Before you start designing your website, decide on these strategic points:

1. Who your best customers are. Use this information to think about how they use the web, what questions they'll have about your products and services, and what they'll want to know when they come to your site If your customers don't use the web often, then you can probably get by with a single-page website or a very simple site – instead of spending time and money creating a complicated website that no one will look at.

2. What you want your site to do for your business. Your website can act an employee in your business – and if you've only got one or two people in your small business, having an extra "set of hands" can be really helpful! Your website can:
  • Help you sell products or services
  • Answer your customers' questions
  • Help you with your press efforts
  • Get more potential clients to your business through the search engines
  • Help your clients get an idea about the pricing on your services (providing prices and quote forms)
  • Show samples of your work through a portfolio
  • Help you manage your schedule of appointments
  • Really, the list goes on and on.

3. How many pages you want your site to have. This will be a big factor in how much development your site will take, both in terms of writing the site and designing/coding the site. As an additional step here, deciding the page outline, or site map, of your site can help give you even more direction – and can help your designer/coder (if you need one) to give you an accurate quote on your project from the beginning. Knowing the extent of the site can also help get it launched on time.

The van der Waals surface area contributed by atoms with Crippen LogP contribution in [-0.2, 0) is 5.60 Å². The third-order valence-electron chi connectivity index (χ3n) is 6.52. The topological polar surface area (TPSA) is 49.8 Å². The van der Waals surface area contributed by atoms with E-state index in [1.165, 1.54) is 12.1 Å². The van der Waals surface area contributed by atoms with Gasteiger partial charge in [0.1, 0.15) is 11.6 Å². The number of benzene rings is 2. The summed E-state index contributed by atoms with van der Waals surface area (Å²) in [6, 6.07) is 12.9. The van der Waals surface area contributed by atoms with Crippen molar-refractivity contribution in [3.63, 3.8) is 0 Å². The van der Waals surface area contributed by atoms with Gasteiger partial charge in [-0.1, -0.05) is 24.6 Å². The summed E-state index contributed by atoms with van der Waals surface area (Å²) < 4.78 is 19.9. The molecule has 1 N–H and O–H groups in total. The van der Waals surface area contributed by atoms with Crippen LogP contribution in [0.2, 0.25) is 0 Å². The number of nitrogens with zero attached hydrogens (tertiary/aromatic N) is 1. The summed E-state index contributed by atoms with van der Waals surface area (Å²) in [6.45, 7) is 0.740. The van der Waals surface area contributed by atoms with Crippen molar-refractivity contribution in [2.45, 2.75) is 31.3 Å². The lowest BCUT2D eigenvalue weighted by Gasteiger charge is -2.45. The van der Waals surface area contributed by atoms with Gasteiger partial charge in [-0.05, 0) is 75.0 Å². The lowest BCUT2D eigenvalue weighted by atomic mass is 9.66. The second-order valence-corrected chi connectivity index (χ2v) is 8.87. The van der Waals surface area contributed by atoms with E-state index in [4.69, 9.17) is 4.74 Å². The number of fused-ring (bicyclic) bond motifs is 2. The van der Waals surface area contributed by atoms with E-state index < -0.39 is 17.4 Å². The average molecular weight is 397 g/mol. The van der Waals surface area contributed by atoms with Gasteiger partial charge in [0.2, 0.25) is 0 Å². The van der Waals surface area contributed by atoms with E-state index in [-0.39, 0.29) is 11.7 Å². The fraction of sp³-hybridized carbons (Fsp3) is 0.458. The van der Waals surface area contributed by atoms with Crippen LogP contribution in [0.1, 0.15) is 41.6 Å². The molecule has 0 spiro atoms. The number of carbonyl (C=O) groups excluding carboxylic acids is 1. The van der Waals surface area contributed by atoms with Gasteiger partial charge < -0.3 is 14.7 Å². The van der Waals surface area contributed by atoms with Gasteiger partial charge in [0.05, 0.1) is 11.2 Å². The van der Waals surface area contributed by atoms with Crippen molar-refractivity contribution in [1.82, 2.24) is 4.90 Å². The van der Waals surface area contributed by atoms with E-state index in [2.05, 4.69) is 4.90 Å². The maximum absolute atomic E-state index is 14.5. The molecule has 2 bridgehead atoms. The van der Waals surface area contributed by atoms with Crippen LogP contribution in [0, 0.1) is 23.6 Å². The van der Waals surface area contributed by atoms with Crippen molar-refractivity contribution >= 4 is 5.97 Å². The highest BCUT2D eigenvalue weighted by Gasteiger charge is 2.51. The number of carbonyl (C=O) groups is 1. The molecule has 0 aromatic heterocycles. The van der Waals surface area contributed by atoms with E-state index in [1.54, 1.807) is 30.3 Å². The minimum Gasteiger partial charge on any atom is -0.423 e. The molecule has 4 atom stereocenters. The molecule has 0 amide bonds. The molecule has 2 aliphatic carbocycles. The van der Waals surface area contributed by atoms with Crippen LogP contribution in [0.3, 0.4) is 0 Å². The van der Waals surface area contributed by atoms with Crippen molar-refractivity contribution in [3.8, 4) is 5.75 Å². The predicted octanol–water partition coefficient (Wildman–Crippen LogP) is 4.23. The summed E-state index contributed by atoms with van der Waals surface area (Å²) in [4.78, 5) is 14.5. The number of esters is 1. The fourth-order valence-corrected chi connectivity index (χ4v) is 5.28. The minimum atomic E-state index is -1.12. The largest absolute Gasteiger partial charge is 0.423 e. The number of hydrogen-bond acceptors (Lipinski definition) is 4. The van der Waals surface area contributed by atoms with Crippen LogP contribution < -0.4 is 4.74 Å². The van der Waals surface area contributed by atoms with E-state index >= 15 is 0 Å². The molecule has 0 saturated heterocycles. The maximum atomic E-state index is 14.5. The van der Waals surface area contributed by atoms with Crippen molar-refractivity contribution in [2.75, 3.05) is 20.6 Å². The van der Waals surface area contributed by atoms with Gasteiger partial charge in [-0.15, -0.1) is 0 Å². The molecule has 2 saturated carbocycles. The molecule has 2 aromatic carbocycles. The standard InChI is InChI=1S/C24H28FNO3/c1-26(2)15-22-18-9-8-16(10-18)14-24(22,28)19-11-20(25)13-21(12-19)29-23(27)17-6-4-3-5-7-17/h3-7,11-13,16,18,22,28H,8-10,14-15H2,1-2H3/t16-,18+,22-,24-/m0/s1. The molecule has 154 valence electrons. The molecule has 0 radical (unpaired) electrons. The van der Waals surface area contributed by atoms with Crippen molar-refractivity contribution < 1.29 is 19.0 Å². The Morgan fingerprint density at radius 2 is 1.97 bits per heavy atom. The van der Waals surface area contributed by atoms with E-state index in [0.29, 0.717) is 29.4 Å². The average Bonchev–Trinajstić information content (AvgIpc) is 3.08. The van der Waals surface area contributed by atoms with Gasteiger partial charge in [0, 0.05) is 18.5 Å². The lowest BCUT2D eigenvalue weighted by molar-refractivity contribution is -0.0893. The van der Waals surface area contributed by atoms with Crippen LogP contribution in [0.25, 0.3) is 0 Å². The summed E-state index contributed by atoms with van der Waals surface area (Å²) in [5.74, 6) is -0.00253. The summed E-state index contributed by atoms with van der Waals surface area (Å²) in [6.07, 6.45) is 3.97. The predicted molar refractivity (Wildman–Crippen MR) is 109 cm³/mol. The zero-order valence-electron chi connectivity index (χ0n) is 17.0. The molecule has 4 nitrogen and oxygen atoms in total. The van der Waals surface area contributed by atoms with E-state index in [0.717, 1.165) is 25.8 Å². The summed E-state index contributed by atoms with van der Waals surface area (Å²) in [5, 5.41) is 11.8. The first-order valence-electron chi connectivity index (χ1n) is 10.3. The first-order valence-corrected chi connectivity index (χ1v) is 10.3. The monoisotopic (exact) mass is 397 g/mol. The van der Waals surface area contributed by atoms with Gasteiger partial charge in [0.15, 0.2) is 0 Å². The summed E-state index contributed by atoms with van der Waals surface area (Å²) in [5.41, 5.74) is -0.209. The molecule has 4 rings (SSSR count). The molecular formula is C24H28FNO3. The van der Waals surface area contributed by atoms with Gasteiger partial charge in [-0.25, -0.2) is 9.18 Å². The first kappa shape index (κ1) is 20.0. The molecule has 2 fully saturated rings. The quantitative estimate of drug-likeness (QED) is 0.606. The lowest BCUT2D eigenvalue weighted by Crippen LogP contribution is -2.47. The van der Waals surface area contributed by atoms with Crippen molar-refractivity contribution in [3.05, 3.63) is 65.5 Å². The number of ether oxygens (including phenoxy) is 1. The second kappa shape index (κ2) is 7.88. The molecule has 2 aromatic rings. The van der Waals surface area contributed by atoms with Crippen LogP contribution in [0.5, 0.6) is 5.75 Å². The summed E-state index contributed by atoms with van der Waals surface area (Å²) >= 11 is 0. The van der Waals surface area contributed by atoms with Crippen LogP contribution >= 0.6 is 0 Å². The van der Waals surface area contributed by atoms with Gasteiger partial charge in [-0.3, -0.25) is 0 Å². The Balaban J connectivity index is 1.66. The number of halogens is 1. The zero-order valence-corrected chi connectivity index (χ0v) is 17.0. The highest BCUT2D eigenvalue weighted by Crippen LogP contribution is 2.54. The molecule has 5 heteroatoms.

4. What your customers want from your website. When a customer looks at your site at 3am, what questions will they have? How can your site give them the answers and information that they need without them having to call you? Because you certainly don't want any sort of phone calls at 3 in the morning, and if someone wants information now, you want to be able to give them the answers they need.

5. What's the next step you want your customers to take after viewing your site? Do they need to read more? Buy your information product? Call you for a consultation? Purchase services? Having a call to action on your site and stepping people through your working-with-you process can really help to make it clear to your clients how they can work with you, what to do next and basically where to go!

These 5 points will help to make your website easier to create and more effective with your customers.

If you did design your site without addressing these points, then it can help to go back and make sure that it makes sense from this perspective.